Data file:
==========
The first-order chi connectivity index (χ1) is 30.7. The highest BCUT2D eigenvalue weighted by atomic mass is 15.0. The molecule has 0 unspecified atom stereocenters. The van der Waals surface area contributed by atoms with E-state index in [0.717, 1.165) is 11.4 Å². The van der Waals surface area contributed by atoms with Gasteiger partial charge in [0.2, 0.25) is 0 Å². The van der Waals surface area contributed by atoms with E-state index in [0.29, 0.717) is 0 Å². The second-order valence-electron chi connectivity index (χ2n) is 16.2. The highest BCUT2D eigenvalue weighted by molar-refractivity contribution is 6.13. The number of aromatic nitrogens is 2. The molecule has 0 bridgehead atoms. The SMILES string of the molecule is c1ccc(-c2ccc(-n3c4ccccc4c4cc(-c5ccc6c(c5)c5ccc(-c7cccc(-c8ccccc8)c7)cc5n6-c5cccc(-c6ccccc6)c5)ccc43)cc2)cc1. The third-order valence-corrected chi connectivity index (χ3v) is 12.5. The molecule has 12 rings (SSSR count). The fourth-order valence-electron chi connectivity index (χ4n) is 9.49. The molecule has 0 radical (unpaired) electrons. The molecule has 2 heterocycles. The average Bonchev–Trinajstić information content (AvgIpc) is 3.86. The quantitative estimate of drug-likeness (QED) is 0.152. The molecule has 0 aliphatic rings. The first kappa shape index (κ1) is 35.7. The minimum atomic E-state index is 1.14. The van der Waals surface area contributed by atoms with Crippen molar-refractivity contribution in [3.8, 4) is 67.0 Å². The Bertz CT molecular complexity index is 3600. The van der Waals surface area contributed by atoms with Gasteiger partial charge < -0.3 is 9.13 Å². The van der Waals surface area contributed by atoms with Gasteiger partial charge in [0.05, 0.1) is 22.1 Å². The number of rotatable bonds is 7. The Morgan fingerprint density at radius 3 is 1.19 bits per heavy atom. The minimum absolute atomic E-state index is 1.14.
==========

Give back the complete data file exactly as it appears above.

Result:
The first-order chi connectivity index (χ1) is 30.7. The highest BCUT2D eigenvalue weighted by atomic mass is 15.0. The molecule has 0 unspecified atom stereocenters. The van der Waals surface area contributed by atoms with E-state index in [0.717, 1.165) is 11.4 Å². The van der Waals surface area contributed by atoms with Gasteiger partial charge in [0.2, 0.25) is 0 Å². The van der Waals surface area contributed by atoms with E-state index in [0.29, 0.717) is 0 Å². The second-order valence-electron chi connectivity index (χ2n) is 16.2. The highest BCUT2D eigenvalue weighted by molar-refractivity contribution is 6.13. The number of aromatic nitrogens is 2. The molecule has 0 bridgehead atoms. The SMILES string of the molecule is c1ccc(-c2ccc(-n3c4ccccc4c4cc(-c5ccc6c(c5)c5ccc(-c7cccc(-c8ccccc8)c7)cc5n6-c5cccc(-c6ccccc6)c5)ccc43)cc2)cc1. The third-order valence-corrected chi connectivity index (χ3v) is 12.5. The molecule has 12 rings (SSSR count). The fourth-order valence-electron chi connectivity index (χ4n) is 9.49. The molecule has 0 radical (unpaired) electrons. The molecule has 2 heterocycles. The average Bonchev–Trinajstić information content (AvgIpc) is 3.86. The quantitative estimate of drug-likeness (QED) is 0.152. The molecule has 0 aliphatic rings. The first kappa shape index (κ1) is 35.7. The minimum atomic E-state index is 1.14. The van der Waals surface area contributed by atoms with Crippen molar-refractivity contribution in [3.8, 4) is 67.0 Å². The Bertz CT molecular complexity index is 3600. The van der Waals surface area contributed by atoms with Gasteiger partial charge < -0.3 is 9.13 Å². The van der Waals surface area contributed by atoms with Gasteiger partial charge in [0.05, 0.1) is 22.1 Å². The number of rotatable bonds is 7. The Morgan fingerprint density at radius 3 is 1.19 bits per heavy atom. The minimum absolute atomic E-state index is 1.14.